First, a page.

"Someone should kick ... Rosevelt [sic]," complained one naval officer about the assistant secretary of the navy in 1898 (Davis 1898). Hunter Davis disliked Theodore Roosevelt's efforts to end the squabbling over status between the navy's line and engineering officers in the late nineteenth century. Davis's protest foreshadowed the sentiments of many officers toward Theodore Roosevelt, once he became their commander in chief in September 1901. Although Roosevelt was one of the best friends of the military services ever to reside in the White House, civil-military relations were not always harmonious during his presidency. In fact, he presided during a period of notable stress, uncertainty, and adjustment in civil-military affairs, and his actions--and sometimes inaction--prompted considerable debate and tension.(1)
A confluence of factors at the turn of the twentieth century made Roosevelt's presidency, and those of his immediate successors, a time that tested old boundaries and established new ones in civil-military affairs. The period itself, the Progressive Era, brought transition and adjustment in American life. Reformers attacked the myriad problems associated with urbanization and industrialization; a new, post-Civil War generation assumed the mantle of political leadership; and the United States solidified its newly asserted status as a great power and protector of a modest overseas empire. During this period of rapid change, stress was inevitable, and military affairs were not immune.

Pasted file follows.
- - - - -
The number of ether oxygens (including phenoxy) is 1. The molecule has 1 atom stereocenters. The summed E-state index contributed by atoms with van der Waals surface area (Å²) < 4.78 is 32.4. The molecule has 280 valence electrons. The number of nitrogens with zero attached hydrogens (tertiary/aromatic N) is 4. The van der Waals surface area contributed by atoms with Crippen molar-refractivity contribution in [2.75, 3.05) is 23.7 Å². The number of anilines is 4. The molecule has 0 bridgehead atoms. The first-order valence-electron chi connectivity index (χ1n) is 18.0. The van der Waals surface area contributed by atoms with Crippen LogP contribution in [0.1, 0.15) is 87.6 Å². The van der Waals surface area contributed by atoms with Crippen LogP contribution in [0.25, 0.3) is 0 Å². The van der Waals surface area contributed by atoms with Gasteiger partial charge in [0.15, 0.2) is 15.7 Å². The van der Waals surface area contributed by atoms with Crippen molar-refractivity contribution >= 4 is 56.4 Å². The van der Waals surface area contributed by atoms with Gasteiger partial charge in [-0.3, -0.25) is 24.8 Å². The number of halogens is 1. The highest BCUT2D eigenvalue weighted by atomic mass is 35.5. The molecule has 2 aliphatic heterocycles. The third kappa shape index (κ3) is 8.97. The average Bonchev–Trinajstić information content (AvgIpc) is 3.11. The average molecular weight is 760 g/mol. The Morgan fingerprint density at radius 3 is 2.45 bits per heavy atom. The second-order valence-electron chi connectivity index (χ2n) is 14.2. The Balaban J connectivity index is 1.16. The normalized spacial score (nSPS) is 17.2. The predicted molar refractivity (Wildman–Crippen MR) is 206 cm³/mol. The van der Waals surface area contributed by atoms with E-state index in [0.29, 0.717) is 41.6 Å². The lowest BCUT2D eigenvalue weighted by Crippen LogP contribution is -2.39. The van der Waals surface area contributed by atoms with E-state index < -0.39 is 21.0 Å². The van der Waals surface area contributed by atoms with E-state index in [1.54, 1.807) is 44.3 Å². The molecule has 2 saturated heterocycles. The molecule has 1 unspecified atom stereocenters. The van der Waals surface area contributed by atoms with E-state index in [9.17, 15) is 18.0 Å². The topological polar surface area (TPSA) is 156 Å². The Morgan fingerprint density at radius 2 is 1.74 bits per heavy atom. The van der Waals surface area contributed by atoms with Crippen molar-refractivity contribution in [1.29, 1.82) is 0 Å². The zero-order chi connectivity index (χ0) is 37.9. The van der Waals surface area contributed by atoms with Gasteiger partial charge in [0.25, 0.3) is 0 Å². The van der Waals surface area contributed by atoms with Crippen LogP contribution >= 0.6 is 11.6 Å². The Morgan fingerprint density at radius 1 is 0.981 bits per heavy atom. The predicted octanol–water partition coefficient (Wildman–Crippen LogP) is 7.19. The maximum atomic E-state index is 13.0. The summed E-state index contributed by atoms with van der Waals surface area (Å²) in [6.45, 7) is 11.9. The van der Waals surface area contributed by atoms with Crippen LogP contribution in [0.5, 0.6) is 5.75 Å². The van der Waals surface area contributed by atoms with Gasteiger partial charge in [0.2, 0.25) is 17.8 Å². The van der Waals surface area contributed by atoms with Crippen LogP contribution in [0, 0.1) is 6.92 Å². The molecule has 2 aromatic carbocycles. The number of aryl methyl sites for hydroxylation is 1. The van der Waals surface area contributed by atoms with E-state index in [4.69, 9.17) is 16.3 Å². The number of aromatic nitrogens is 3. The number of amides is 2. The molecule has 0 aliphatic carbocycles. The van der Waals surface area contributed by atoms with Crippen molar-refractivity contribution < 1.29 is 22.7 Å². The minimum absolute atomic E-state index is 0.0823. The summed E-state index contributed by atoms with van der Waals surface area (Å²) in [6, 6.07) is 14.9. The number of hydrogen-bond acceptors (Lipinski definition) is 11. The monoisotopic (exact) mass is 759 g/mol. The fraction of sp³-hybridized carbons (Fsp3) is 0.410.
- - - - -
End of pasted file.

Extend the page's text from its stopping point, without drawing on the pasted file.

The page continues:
Tensions in military matters became especially great around the turn of the twentieth century because four elements that went straight to the heart of civil-military relations managed to converge at the same time. The new brand of overseas expansionism in American foreign policy generated an emotional political debate and questions about resources and missions for the military services. In addition, jealousy over constitutional prerogatives flared as the executive branch under Roosevelt challenged congressional influence over the organization of the War and Navy Departments and the development of military policies. Officers, for their part, split into alliances (often self-serving) with members of the executive or legislative branches. At the same time, a generational shift in both people and values complicated the picture and divided loyalties. Those Americans raised in a largely preindustrial, preurban nation--and forged into a distinct generation by the fires of the Civil War--were gradually making way for a new crop of leaders, although without a complete surrender of the older values that they represented. Finally, the press added an extra dimension to the traditional civil-military troika of president, Congress, and uniformed military in the form of mass circulation newspapers and national magazines. Participants in civil-military disputes could sometimes find a ready ally in the press, or sometimes they found it to be an independent agent that, through the force of public opinion, brought new emphasis to the "civil" side in civil-military relations.
Theodore Roosevelt represented the principal axis around which civil-military relations turned in the first decade of the twentieth century. He assumed several roles, some official and others unofficial, that frequently made him the focus of civil-military debates. Officially, Roosevelt served, of course, as commander in chief and functioned, as well, as chief diplomat, but he also behaved as what could best be termed "chief dilettante," for he frequently dabbled in detailed aspects of military technology, training, planning, and operations (Oyos 1993). His expansive view of executive authority and his talent at generating publicity also contributed to his active role in remolding the civil-military architecture. All in all, across the range of military affairs, Roosevelt helped define debates, fuel controversies, solve problems, and focus expectations, although his ideas sometimes created more difficulties and disappointment than resolution and satisfaction. …